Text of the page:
paul wade, coach wade, convict conditioning, calisthenics, prison workouts

paul wade, coach wade, convict conditioning, calisthenics, prison workouts

 

Who would have thought prisons would be the last bastions of true fitness? This is the idea put forth by Paul Wade in his books Convict Conditioning and Convict Conditioning 2. Wade’s story is a unique one, in and of itself. If you’ve read some of the Convict Conditioning story excerpts that we’ve featured on Breaking Muscle, then you know he is a nearly twenty-year veteran of the penal system. He learned about bodyweight exercises and calisthenics from the professionals – hardcore convicts without access to equipment.

 

paul wade, coach wade, convict conditioning, calisthenics, prison workoutsIn a strange twist of fate, while the outside world evolved gyms into body-building based, non-athletic endeavors, those inside prison walls had no choice but to rely on their bodies and basic, minimal equipment to get strong. According to Wade they are the ultimate proof that calisthenics and old-school exercises work.

 

In the first Convict Conditioning book Wade focused on the six fundamental strength movements (push up, squat, pull up, leg raise, bridge, handstand push up), as well as the associated progressions and variations. In this second installment, the focus is “strength-calisthenics” and some of the more peripheral parts of the athlete’s body.

 

In the first section of Convict Conditioning 2, Wade addresses:

 

  1. Forearm Strength
  2. Grip Types and Progressions
  3. Fingertrip Push Ups
  4. Flag Types and Progressions
  5. Neck Strength and Bridges
  6. Calf Training

 

In section two Wade goes on to talk about “bulletproofing” your joints, mobility, flexibility, and what stretching actually consists of. He gives detailed instruction on how to strengthen up your joints and tendons in a healthy way, while also building flexibility. He outlines a plan for developing mobility in your body addressing all three areas – anterior, posterior, and lateral – so that your body is balanced, not just in strength, but also in stretching.

 

At this point Wade goes into detail about various holds he recommends for prehab/rehab:

 

  1. paul wade, coach wade, convict conditioning, calisthenics, prison workoutsBridge Holds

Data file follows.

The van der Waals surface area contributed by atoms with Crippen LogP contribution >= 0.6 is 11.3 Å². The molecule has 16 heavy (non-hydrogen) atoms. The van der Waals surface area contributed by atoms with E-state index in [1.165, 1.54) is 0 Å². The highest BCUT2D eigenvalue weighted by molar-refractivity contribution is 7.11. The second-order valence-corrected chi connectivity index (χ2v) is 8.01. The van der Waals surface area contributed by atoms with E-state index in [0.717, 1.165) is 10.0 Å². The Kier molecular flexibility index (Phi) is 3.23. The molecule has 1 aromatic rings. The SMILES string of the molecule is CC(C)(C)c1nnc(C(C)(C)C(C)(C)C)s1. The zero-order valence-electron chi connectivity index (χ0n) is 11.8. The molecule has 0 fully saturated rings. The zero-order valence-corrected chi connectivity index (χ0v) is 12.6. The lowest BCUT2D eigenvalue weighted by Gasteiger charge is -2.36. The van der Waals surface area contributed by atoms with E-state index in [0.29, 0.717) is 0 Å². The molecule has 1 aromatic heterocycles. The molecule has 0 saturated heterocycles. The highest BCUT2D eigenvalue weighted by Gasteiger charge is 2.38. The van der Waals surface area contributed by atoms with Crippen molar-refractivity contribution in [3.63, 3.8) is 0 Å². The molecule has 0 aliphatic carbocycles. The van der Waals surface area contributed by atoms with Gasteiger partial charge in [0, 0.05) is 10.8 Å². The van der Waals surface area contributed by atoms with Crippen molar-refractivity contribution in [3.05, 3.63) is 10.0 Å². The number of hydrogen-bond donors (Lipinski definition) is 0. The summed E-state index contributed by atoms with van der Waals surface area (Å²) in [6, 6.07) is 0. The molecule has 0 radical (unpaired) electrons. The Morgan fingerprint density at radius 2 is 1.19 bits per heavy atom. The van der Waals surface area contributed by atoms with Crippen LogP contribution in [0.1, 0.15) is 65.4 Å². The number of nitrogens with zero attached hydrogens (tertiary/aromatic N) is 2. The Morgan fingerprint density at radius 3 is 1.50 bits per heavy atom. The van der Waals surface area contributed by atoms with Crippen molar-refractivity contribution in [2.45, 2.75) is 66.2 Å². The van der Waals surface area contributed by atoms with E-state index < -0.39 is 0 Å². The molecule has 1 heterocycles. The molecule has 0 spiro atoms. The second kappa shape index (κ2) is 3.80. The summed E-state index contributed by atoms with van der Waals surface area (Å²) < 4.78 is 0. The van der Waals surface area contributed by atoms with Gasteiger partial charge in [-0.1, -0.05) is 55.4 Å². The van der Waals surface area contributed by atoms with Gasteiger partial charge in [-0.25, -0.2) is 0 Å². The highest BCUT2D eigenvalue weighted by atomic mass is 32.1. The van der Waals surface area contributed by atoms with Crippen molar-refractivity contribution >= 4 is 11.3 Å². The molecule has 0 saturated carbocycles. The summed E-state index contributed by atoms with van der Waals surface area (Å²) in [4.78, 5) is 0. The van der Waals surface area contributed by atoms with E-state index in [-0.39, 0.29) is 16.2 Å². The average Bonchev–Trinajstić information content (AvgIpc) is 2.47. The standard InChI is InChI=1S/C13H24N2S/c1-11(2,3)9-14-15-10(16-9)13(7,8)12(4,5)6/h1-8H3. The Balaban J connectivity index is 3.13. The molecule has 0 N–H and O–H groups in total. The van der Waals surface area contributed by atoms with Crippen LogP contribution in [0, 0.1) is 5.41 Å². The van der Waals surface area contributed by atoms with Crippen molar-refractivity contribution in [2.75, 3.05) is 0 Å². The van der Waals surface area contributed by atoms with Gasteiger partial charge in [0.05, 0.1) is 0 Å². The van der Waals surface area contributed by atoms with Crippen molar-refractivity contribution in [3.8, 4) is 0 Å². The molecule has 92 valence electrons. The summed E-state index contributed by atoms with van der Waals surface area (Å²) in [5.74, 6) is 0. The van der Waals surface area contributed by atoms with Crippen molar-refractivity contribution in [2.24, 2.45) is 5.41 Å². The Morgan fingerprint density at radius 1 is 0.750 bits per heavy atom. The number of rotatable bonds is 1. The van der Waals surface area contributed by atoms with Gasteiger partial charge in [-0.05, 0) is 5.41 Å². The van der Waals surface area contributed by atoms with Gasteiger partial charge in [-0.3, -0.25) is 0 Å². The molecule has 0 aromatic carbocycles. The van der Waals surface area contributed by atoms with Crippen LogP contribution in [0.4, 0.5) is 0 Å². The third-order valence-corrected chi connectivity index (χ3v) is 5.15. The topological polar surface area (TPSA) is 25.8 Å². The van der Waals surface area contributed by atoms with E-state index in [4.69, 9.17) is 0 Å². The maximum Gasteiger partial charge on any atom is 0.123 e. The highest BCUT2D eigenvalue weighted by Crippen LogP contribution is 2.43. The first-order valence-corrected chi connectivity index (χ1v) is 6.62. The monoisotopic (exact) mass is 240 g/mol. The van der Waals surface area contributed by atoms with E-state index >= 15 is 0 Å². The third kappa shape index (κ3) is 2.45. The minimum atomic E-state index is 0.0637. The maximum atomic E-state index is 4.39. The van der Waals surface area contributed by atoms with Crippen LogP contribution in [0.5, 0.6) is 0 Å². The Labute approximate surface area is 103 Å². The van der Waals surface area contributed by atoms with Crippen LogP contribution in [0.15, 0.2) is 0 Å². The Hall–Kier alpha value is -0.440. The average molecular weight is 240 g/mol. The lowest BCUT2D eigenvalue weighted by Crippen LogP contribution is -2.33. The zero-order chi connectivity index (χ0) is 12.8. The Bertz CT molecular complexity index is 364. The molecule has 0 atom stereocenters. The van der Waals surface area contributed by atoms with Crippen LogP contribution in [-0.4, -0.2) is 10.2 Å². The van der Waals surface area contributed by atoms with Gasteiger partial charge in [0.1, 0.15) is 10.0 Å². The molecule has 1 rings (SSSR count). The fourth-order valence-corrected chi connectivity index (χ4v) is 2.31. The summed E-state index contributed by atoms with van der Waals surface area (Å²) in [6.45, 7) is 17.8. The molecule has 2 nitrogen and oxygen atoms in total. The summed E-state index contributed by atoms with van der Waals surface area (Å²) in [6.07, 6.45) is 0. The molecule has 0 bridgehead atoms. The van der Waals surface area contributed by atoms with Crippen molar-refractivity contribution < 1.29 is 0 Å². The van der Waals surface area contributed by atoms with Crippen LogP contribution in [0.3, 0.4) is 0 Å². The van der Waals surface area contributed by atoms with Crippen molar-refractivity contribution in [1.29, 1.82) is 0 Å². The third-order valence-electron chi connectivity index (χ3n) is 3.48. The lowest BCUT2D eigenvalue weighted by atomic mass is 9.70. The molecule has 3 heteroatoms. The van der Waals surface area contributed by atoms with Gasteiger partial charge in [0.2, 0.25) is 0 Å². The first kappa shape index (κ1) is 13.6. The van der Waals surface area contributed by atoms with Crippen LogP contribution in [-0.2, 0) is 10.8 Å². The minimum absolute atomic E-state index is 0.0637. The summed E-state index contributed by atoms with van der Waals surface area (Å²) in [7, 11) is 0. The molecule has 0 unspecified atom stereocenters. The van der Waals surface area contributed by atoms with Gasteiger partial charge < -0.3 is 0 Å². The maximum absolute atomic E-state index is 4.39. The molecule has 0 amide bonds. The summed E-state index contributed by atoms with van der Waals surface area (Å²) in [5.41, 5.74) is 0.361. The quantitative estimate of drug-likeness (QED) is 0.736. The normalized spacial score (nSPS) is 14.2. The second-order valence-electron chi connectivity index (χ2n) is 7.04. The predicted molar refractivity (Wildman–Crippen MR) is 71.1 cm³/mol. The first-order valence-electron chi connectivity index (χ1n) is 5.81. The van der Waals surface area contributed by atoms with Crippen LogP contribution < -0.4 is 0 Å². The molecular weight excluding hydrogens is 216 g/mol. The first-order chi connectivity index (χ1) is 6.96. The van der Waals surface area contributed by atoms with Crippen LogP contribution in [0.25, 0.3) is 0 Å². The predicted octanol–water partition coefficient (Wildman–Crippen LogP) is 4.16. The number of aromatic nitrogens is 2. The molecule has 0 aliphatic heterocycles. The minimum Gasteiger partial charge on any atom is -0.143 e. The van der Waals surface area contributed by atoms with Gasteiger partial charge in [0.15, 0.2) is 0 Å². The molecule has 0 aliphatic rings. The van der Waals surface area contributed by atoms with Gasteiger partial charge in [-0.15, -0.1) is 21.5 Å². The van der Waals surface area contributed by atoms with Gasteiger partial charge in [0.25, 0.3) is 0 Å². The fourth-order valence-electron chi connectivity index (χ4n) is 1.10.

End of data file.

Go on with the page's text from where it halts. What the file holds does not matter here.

2. L-Hold Progressions
  3. Twist Progressions

 

In section three of the book Wade ventures outside the gym, but still sources the prison for expertise. Here Wade discusses aspects that contribute greatly to the success of training, but are often overlooked as factors – sleep, stress, drugs (although most of us won’t ever be offered “pruno”), and alcohol. Wade also delves into nutrition, complete with a prison-based meal plan. To wrap up this section he discusses tactics for healing from injury and basic mental skills to keep your mind in the strength game.

 

One of the plusses about the book’s layout are the pages clearly outlining the progressions for the movements. The order of exercises are listed, as well as the pages in the book where they are explained. The book is clearly illustrated and in great detail, with hundreds of full-color photographs. Wade also intersperses stories of his prison life throughout the book, which also add a bit of “color.” On the other hand, if you've read the first book, you might feel like you've read some of this same material, but the organization of the book makes it easy for you to skip ahead.

 

If you’re a hard core calisthenics fan or just a regular person looking to add some solid, bodyweight movements to your protocol, this book would be a great addition to your library. I enjoyed reading through this book for all of the following reason: Paul Wade's vast technical knowledge, finding a variety of progressions and movements to work into my own exercise routine, and the entertainment and education of Wade's prison stories.

 

Convict Conditioning 2 is available at Dragondoor.com for $39.95.

The original Convict Conditioning is also available at Dragondoor.com for $39.95.

 

You can also read Paul Wade's prison story or try three weeks of his workouts.

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